One of the pioneers of electric technology in cars is now reconsidering the viability of all-electric cars.
The Toyota Prius was not the first hybrid vehicle on the U.S. market - that honor goes to the Honda Insight - but it is still the poster child of hybrids and electric technology overall. It has taken Toyota quite a while to make the jump from hybrid to all-electric and now it appears that it may not be going all in with all-electric.
The news comes as the company is launching its iQ EV small full electric vehicle, which was originally planned to sell thousands of units, but is now being reduced to a production run of just 100. The iQ EV, which sells as the Scion iQ in combustion engine form as the Toyota iQ in Europe and Asia, as well as the Aston Martin Cygnet in a fancied up version, will get a 47 kW electric motor and a driving range of "about" 53 miles. The range is a manufacturer estimate and could still drop in the EPA rating.
Even for an electric car, the range is disappointing and renders the car useless for most scenarios, even for local purpose. According to the Federal Highway Association, U.S. drivers cover an average of 13,476 miles per year, or 36 miles per day. So, on average, the iQ EV fits this scenario very well. However, while females appear do drive only 27 miles per day on average, males drive 43 miles per day, coming within 15 percent of their driving limit that day. Throw in an extra run to Target and you may be in trouble.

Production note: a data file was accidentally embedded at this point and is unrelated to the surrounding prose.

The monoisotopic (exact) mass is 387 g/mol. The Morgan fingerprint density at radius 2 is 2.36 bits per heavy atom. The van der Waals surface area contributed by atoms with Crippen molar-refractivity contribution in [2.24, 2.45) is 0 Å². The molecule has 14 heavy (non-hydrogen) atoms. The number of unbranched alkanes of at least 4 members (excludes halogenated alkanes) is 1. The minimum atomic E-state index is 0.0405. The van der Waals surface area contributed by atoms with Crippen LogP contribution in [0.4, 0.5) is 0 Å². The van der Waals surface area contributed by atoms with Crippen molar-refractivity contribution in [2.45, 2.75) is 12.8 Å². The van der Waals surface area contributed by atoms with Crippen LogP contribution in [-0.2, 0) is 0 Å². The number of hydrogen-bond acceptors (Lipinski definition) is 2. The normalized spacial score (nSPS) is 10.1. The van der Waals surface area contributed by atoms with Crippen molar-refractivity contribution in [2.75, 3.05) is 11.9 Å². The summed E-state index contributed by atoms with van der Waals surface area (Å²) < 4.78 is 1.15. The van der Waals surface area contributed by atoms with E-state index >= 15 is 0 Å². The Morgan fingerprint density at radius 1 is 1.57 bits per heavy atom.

"The current capabilities of electric vehicles do not meet society’s needs, whether it may be the distance the cars can run, or the costs, or how it takes a long time to charge," said Toyota’s vice chairman Takeshi Uchiyamada. As a result, the company said it will be focusing on hybrids and only offer its RAV EV in a production run of 2,600 units. Of course, range and charging is a big deal for EVs - and even Tesla's $100,000+ S sedan with a range of 265 miles is not exactly what we would call a car to take across the country due to its charging time and available charging stations. However, with a range of just 53 miles, it does not take extensive business analysis to figure out that such a car will not sell in huge numbers.